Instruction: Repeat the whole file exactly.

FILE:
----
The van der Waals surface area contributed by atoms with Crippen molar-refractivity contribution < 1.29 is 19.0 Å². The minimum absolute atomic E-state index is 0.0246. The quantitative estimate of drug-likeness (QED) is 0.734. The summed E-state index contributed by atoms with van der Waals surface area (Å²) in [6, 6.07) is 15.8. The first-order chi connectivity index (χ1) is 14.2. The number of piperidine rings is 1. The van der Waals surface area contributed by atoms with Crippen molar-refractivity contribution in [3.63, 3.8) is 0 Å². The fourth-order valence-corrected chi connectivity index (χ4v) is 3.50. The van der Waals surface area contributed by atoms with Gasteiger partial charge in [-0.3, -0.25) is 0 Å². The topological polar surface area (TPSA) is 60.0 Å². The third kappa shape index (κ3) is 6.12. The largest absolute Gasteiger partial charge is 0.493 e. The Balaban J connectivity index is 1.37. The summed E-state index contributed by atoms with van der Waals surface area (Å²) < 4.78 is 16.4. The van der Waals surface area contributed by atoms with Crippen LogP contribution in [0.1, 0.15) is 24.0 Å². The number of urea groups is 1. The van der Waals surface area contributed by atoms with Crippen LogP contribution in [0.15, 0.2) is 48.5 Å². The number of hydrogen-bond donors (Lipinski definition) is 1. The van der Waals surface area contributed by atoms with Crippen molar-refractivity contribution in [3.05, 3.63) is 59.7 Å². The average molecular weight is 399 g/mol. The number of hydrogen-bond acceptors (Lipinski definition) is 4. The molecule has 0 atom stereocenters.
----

The van der Waals surface area contributed by atoms with Crippen molar-refractivity contribution < 1.29 is 19.0 Å². The minimum absolute atomic E-state index is 0.0246. The quantitative estimate of drug-likeness (QED) is 0.734. The summed E-state index contributed by atoms with van der Waals surface area (Å²) in [6, 6.07) is 15.8. The first-order chi connectivity index (χ1) is 14.2. The number of piperidine rings is 1. The van der Waals surface area contributed by atoms with Crippen molar-refractivity contribution in [3.63, 3.8) is 0 Å². The fourth-order valence-corrected chi connectivity index (χ4v) is 3.50. The van der Waals surface area contributed by atoms with Gasteiger partial charge in [-0.3, -0.25) is 0 Å². The topological polar surface area (TPSA) is 60.0 Å². The third kappa shape index (κ3) is 6.12. The largest absolute Gasteiger partial charge is 0.493 e. The Balaban J connectivity index is 1.37. The summed E-state index contributed by atoms with van der Waals surface area (Å²) < 4.78 is 16.4. The van der Waals surface area contributed by atoms with Crippen LogP contribution in [0.1, 0.15) is 24.0 Å². The number of urea groups is 1. The van der Waals surface area contributed by atoms with Crippen LogP contribution in [0.15, 0.2) is 48.5 Å². The number of hydrogen-bond donors (Lipinski definition) is 1. The van der Waals surface area contributed by atoms with Crippen molar-refractivity contribution in [3.05, 3.63) is 59.7 Å². The average molecular weight is 399 g/mol. The number of hydrogen-bond acceptors (Lipinski definition) is 4. The molecule has 0 atom stereocenters.